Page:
It is fair – excuse the pun – to say that the
tax morality and fairness debate, while still relevant, has not
quite ignited in the US in the same way it has in parts of
Europe. Just ask Starbucks' UK representatives. However, one
man that did not get this memo was Warren Buffett.
is a new entry this year
In the past two years, the
Sage of Omaha has been vocal on a number of tax issues,
notably campaigning for higher taxation of the wealthy. The
mainstream media in the US latched onto a statement Buffett
made regarding his tax rate being higher than that of his
secretary. This shunted the Sage into a politically-controlled
spotlight as a business figure pin-up for tax reform. Business
groups have been calling for a tax code overhaul for years, but
getting it to the top of the agenda requires a populist angle.
This angle came in the shape of Debbie Bosanek, Buffett's
secretary, who was used as an example of the "unfairness" of
the US tax system in President Obama's State of the Union
While the rate of capital gains tax went from 15% to 20% in
2013 (for those earning more than $400,000), a partial payroll
tax holiday also expired, meaning that while Buffett's tax rate
went up, so did his secretary's.
"I'll be a fair amount higher, eight or nine points higher,"
Buffett told CNBC in 2013. "But the differential between me and
the rest of the office, not just my secretary but the rest of
the office, was greater than that. It'll be closer, but I'll
probably be the lowest paying taxpayer in the office."
The proposal for a Buffett rule – a minimum tax on
high earners – found support from the President's
office, but was staunchly opposed by Republicans.
However, Buffett has also articulated a key point in any tax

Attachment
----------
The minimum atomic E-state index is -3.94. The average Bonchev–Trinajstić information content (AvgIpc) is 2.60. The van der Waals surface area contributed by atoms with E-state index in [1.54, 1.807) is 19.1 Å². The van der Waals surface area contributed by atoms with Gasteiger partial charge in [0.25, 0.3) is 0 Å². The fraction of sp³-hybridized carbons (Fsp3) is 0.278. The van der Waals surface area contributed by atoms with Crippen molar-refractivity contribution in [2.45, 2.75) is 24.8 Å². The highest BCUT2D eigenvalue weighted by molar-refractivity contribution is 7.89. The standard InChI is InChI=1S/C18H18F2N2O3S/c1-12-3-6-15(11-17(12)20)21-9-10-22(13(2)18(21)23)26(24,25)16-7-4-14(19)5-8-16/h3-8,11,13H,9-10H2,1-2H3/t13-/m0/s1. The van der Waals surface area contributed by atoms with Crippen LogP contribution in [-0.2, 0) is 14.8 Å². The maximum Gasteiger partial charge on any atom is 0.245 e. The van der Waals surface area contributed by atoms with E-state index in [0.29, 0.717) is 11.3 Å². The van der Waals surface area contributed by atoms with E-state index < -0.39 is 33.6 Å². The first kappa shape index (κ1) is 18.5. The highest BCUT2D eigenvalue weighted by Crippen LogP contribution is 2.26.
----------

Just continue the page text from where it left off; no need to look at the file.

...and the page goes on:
fairness debate, showing why nebulous concepts cannot govern
"I will not pay a dime more of individual taxes than I owe,
and I won't pay a dime more of corporate taxes than we owe. And
that's very simple," Buffett told Fortune
And this year, the White House truly lost its pin-up when
Berkshire Hathaway helped to finance
Burger King's $11 billion acquisition of Canadian coffee and
doughnut chain Tim Hortons – an inversion
transaction that will see the Miami-based fast-food outlet move
its tax home to Canada.
With Obama describing inverting companies as "corporate
deserters" and figures such as
Ron Wyden, chairman of the Senate Finance Committee,
calling the inversion trend a "virus", the label of Buffett
as Democratic tax hero was no longer such an easy sell. The
billionaire investor was now being slapped with the "hypocrite"
label, and Democrats were left with egg on their faces for
polarising the issue for the purposes of an election campaign.
But they only have themselves to blame, peddling aggressive and
divisive rhetoric against a tax structuring method that is
within the boundaries of the tax code – the same
tax code Congress has repeatedly failed to reform.
As the Wall Street Journal noted in August,
"President Obama and Senate Democrats are going to need a new
business front man" after being "officially abandoned by their
erstwhile tax policy patron saint Warren Buffett".